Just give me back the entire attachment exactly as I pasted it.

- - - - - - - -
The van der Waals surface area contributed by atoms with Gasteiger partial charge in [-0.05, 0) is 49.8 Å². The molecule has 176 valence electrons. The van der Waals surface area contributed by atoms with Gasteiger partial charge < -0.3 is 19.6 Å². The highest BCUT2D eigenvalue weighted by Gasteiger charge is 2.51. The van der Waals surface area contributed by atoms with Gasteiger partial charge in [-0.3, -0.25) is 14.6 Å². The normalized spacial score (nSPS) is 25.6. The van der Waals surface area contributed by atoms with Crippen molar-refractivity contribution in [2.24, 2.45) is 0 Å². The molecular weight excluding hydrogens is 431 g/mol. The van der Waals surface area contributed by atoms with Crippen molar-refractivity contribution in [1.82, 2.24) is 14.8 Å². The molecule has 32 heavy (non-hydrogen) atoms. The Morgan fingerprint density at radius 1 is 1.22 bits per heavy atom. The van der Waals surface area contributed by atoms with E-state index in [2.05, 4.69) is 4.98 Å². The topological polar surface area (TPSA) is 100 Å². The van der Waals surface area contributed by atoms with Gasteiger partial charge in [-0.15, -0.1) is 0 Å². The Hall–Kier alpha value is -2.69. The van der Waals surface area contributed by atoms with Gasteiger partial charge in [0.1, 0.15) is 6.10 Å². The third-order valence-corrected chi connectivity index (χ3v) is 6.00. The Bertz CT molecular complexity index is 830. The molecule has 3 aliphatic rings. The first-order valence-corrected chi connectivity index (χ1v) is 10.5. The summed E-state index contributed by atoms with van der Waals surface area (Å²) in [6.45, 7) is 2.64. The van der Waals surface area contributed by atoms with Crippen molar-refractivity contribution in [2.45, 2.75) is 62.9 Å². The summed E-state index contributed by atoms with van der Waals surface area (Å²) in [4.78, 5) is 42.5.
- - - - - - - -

The van der Waals surface area contributed by atoms with Gasteiger partial charge in [-0.05, 0) is 49.8 Å². The molecule has 176 valence electrons. The van der Waals surface area contributed by atoms with Gasteiger partial charge < -0.3 is 19.6 Å². The highest BCUT2D eigenvalue weighted by Gasteiger charge is 2.51. The van der Waals surface area contributed by atoms with Gasteiger partial charge in [-0.3, -0.25) is 14.6 Å². The normalized spacial score (nSPS) is 25.6. The van der Waals surface area contributed by atoms with Crippen molar-refractivity contribution in [2.24, 2.45) is 0 Å². The molecular weight excluding hydrogens is 431 g/mol. The van der Waals surface area contributed by atoms with Crippen molar-refractivity contribution in [1.82, 2.24) is 14.8 Å². The molecule has 32 heavy (non-hydrogen) atoms. The Morgan fingerprint density at radius 1 is 1.22 bits per heavy atom. The van der Waals surface area contributed by atoms with E-state index in [2.05, 4.69) is 4.98 Å². The topological polar surface area (TPSA) is 100 Å². The van der Waals surface area contributed by atoms with Gasteiger partial charge in [-0.15, -0.1) is 0 Å². The Hall–Kier alpha value is -2.69. The van der Waals surface area contributed by atoms with Gasteiger partial charge in [0.1, 0.15) is 6.10 Å². The third-order valence-corrected chi connectivity index (χ3v) is 6.00. The Bertz CT molecular complexity index is 830. The molecule has 3 aliphatic rings. The first-order valence-corrected chi connectivity index (χ1v) is 10.5. The summed E-state index contributed by atoms with van der Waals surface area (Å²) in [6.45, 7) is 2.64. The van der Waals surface area contributed by atoms with Crippen molar-refractivity contribution in [2.45, 2.75) is 62.9 Å². The summed E-state index contributed by atoms with van der Waals surface area (Å²) in [4.78, 5) is 42.5.